peaks that do not register accurately on the third octave real -time analyzers often used
today. For this reason, when combined with tunable narrow -bandwidth notch filters, the
FFT analyzer represents a significantly more useful tool than conventional methods, such
as pink noise, EQs, or analyzers. (It is also worth noting that the actual live music of the
rehearsal or performance can be used as the excitation program material to measure the
sound system's interaction with the acoustic field.)
DELAY
LINE
DUAL- CHANNEL
COMPUTER
FFT
VCA
CONTROL
VOLTAGES
STAGEMIKES
4ii4
HOUSE
CONSOLE
HOUSE
L,,
VCA
4,
MEASUREMENT
MICROPHONE
AMP
"FFT devices are not able to look at the en ire audio frequency spectrum at one time, as
are other types of measurement devices such as the TEF [Time/Energy/Frequency] unit,"
states Dan Healy, the Grateful Dead's sound mixer. "However, for live performances, we
have found that 99% of all our EQ `problems' are going to occur at frequencies below about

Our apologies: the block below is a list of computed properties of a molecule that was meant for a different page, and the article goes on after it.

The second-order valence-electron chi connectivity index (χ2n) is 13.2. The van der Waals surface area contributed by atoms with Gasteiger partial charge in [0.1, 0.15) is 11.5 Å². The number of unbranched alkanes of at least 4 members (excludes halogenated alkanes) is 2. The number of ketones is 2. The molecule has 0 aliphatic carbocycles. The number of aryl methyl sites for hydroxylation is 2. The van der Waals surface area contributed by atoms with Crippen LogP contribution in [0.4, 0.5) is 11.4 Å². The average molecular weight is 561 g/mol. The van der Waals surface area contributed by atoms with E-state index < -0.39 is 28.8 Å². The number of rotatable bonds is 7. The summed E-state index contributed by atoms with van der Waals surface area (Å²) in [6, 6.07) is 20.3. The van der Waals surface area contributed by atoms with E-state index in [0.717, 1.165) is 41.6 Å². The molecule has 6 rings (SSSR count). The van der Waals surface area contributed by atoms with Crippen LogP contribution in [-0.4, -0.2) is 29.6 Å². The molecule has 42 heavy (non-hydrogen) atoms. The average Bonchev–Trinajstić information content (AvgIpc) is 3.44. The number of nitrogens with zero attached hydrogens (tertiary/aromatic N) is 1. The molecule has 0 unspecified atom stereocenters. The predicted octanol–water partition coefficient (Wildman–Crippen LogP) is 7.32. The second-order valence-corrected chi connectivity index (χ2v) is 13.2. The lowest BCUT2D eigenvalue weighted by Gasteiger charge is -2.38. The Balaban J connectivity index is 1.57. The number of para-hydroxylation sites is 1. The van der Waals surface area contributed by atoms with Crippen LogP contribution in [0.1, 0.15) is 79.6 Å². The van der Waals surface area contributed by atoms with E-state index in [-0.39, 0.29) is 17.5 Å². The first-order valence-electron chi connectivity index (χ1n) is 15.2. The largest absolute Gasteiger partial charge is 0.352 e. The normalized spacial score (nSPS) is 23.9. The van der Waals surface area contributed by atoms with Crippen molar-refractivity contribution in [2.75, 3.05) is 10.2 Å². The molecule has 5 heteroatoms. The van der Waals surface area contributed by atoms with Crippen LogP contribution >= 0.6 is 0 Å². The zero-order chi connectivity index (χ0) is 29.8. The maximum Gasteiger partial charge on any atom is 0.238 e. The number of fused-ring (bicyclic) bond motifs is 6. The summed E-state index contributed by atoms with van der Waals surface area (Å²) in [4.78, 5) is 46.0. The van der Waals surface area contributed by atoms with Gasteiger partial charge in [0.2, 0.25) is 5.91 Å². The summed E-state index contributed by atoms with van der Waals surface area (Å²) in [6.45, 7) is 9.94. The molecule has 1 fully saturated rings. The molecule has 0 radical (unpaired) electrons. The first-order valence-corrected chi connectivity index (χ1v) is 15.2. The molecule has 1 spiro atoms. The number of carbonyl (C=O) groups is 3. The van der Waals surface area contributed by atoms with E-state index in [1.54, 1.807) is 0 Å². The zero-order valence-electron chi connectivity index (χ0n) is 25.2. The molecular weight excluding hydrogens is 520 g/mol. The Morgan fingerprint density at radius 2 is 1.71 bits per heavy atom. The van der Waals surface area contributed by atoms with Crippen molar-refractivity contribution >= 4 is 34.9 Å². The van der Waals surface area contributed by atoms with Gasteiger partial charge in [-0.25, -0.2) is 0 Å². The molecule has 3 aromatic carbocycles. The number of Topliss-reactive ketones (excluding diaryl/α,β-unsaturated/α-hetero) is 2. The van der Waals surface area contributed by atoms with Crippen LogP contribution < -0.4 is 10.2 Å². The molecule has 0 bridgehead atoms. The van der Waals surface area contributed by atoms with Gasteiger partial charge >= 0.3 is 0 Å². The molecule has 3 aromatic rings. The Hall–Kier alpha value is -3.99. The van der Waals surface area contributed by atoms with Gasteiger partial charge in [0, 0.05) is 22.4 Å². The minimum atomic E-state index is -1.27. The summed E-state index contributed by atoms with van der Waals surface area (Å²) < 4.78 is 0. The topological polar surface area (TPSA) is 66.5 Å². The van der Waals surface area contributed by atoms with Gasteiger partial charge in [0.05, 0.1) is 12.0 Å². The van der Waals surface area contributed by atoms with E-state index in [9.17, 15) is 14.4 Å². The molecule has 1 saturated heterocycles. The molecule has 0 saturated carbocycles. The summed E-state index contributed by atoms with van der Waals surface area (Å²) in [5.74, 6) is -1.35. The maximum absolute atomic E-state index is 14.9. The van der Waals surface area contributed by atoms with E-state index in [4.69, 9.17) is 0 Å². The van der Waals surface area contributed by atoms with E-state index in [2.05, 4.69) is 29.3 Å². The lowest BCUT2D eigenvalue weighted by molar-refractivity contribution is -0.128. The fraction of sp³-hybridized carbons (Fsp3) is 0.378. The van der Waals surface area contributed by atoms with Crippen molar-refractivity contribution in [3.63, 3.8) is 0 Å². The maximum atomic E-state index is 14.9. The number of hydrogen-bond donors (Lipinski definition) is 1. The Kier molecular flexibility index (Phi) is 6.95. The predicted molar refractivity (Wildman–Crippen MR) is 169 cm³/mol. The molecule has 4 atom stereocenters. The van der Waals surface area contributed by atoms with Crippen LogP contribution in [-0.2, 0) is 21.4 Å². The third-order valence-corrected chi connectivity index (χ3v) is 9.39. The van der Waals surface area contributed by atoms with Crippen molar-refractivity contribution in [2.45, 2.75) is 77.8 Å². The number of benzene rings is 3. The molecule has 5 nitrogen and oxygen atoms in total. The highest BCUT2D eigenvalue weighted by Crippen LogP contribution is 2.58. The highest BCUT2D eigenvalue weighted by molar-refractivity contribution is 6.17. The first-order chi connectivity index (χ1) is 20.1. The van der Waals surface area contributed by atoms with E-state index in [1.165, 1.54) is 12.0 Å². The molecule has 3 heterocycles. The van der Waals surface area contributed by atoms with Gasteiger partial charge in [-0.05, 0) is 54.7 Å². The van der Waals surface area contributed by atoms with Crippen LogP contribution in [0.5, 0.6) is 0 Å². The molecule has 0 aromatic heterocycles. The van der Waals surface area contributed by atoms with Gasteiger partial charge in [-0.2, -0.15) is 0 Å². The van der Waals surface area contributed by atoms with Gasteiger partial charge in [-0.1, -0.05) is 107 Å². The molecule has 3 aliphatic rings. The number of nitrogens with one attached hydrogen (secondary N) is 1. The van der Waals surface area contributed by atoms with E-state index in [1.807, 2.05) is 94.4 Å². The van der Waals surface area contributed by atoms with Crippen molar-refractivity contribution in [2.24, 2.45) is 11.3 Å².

1.6 kHz. This makes the FFT a very workable device."
The next step for Dan Healy and Ultra Sound president Don Pearson will be the actual
interfacing of the B &K Model 2032 and a personal computer with tuneable precision audio
filters. To date, this process has been effected with a single filter in the mid -bass frequency
band.
"To do what we want will take some unique and very expensive devices that no one is
building yet," Pearson confides. "The cost of the hardware to implement a totally computerized EQ process is prohibitive by most people's standards. We are looking at a variety of
options right now."
Editorial Note: As Don Pearson speculates in the above sidebar, computer control of a
VCA- or servo-equipped parametric equalizer might represent the next logical step in the
development of a self- adjusting concert -sound system. The process essentially would be as
follows: First, the degree of correction necessary to compensate for room/system
frequency- and phase- response anomolies would be determined from the output of a